How big will renewables be over the next 10 years?
The growth of clean energy is accelerating, both in the United States and abroad.
Last year, the world added a record over 260 gigawatts of renewable electricity capacity, nearly 50% more than in 2019, according to the International Renewable Energy Agency. The United States was one of the fastest growing markets, the agency said, adding 29 gigawatts of capacity, nearly 80% more than the previous year.
The United States now generates nearly 20% of its electricity from renewable sources such as wind, solar and hydro, while nuclear accounts for around 20%. The Biden administration, which aims to reduce carbon emissions by at least 50% by 2030, wants Congress to adopt its clean electricity standard, which predicts that 80% of U.S. electricity will come from clean sources by the end of the decade. To that end, the White House infrastructure proposal included billions of dollars in investments in renewable energy.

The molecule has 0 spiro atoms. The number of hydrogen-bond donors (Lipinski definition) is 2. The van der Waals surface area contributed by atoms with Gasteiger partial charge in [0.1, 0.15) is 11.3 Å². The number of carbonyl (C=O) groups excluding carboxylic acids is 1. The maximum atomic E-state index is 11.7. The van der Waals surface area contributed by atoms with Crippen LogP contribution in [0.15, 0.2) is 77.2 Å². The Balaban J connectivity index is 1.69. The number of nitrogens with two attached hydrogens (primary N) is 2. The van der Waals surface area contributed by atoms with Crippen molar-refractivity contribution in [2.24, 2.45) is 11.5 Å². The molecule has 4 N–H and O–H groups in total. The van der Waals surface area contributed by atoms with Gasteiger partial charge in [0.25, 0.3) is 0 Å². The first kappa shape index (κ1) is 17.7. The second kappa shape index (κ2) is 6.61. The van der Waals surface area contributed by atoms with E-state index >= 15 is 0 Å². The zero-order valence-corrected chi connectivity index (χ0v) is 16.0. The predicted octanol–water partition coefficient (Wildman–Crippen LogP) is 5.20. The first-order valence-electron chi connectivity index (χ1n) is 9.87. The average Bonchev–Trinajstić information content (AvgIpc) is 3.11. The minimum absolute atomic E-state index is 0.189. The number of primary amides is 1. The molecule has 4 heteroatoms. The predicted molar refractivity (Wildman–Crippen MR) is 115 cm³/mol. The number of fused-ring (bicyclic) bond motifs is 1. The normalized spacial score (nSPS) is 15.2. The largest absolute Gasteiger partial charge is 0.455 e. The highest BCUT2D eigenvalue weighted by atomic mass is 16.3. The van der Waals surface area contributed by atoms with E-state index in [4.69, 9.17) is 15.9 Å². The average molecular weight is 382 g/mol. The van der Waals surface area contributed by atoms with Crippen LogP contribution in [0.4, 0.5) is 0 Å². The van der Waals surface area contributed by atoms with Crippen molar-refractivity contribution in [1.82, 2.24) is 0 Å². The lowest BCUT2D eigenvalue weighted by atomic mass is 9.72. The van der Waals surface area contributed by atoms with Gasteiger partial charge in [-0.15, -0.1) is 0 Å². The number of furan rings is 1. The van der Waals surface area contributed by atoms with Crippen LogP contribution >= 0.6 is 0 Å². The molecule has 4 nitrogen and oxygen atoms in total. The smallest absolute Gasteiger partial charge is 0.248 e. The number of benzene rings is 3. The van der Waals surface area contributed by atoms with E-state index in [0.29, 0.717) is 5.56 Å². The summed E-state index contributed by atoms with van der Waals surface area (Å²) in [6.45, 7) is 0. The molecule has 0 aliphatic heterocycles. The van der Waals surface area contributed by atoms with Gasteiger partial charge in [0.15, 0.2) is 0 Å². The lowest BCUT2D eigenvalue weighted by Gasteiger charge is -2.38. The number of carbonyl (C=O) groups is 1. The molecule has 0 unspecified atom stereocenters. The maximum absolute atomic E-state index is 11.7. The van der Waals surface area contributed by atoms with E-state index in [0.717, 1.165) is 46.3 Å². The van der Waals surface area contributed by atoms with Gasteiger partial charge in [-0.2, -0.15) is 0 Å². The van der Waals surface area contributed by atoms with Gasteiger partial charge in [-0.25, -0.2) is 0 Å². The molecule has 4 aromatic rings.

Can renewables become so important in the United States over the next decade? We asked three experts to step in: Kevin Book, managing director of Clearview Energy Partners in Washington, DC; Jesse Jenkins, assistant professor at Princeton University with a joint appointment to the Department of Mechanical and Aerospace Engineering and the Andlinger Center for Energy and the Environment; and Leah Stokes, assistant professor of political science at the University of California at Santa Barbara.
Here are edited excerpts from the discussion: